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Is yet another Car of the Future stock about to be acquired?

Since it was launched in November 2016 the strong performance of the “Car of the Future” thematic portfolio (+31.97% since inception) has been bolstered by the acquisitions of two of its holdings. Machine vision pioneer Mobileye was acquired by Intel and infotainment specialist Harman was bought by Samsung Electronics, both at significant premiums to the share price.

Clearly “big tech” sees the value in companies that are providing the underlying technology for electronic vehicles and autonomous cars. Recent news flow suggests that yet another one of the holdings in Car of the Future could well become the next acquisition candidate.

Delphi Automotive (DLPH US)

Delphi Automotive is a leading Tier-1 global vehicle components manufacturer and provider of electrical and electronic, powertrain, safety and thermal technology solutions to the global automotive and commercial vehicle markets. The company operates in a number of growth markets underpinned by long term themes including increasingly stringent emissions standards and fuel efficiency regulations, as well as automobile driver/passenger safety systems and technology connectivity (i.e. communication, navigation, monitors/displays and infotainment systems).


In May 2017 Delphi announced a split: Delphi’s engine-focused powertrain business will be spun off to investors as a separate listed entity. The remaining (RemainCo) should act as a strong proxy for developments in automotive technology. Currently the bulk of sales currently come from auto electronics—cabling, connectors etc—which should continue to prosper as cars become more like computers on wheels. Yet Delphi’s RemainCo also has a number of promising niches businesses in high growth areas such as the radar, vision and camera systems that currently help drivers reverse, park and navigate in their lane. Such technology will eventually make cars fully autonomous; Delphi is also a “systems integrator” for the driverless-car project formed last year by BMW, Intel and sensor specialist Mobileye.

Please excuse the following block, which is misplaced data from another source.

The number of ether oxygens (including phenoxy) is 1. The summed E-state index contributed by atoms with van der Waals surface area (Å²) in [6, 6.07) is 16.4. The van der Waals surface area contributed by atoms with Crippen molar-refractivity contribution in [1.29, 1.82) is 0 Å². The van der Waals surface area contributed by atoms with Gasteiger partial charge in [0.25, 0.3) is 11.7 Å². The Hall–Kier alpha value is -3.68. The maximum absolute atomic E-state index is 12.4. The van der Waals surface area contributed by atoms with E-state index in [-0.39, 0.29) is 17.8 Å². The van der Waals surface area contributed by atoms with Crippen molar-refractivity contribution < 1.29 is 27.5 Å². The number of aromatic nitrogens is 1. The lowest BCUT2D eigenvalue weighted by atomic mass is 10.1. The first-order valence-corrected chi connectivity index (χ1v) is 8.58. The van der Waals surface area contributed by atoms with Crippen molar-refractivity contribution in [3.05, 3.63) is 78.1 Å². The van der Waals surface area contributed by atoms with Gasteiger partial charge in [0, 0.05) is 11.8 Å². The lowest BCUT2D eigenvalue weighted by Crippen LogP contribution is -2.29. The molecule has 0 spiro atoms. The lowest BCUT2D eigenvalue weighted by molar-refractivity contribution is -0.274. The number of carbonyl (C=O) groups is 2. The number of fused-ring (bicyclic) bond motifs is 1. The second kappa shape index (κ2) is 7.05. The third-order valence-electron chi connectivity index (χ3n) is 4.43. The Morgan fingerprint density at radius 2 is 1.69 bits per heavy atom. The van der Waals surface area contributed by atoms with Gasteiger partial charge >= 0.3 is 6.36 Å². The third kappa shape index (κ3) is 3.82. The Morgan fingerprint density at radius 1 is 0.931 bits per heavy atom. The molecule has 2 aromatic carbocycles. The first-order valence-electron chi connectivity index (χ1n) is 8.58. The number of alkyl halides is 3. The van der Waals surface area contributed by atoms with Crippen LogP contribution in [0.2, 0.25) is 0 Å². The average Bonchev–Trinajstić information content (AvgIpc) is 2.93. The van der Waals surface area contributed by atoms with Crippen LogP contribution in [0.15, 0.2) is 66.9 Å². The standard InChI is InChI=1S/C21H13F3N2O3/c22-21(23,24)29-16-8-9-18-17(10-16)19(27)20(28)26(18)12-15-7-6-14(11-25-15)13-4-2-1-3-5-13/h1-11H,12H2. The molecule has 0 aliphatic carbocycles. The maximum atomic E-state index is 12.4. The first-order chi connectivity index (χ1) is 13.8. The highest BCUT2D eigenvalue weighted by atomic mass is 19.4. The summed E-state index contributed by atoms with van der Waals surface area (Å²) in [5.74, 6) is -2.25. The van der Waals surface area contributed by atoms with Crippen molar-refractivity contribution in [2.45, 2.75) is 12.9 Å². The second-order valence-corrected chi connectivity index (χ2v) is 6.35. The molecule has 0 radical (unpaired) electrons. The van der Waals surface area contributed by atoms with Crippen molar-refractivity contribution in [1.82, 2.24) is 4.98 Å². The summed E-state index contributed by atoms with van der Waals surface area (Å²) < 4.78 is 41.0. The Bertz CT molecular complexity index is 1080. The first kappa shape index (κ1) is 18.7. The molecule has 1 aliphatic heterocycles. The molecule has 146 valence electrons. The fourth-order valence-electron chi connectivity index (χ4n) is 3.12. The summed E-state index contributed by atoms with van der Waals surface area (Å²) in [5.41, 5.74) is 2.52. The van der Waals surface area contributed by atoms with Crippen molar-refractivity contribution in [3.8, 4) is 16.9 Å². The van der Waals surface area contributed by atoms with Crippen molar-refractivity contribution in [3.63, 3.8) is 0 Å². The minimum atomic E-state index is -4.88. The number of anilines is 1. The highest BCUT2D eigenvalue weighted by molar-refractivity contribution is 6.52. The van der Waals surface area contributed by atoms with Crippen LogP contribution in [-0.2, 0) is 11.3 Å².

For a potential acquirer three positive investment attributes stand out. Delphi’s products are geared to autonomous driving, fuel economy, safety and electronics - the “sweet spot” in the car of the future in our opinion. Delphi also generates structurally stronger margins (in all geographies) than many of its competitors and also has a well-established China business.

Having spun off its legacy powertrain business which is more geared to the world of internal combustion engines (ICE), some analysts believe that Delphi is quickly transforming itself into more of a pure automotive technology play, poised to benefit from the brave new world of autonomous vehicles and that’s exactly what makes them a take-over candidate particularly by mainstream technology companies who see the incredible potential of self-driving vehicles.

Delphi Automotive (DLPH US)


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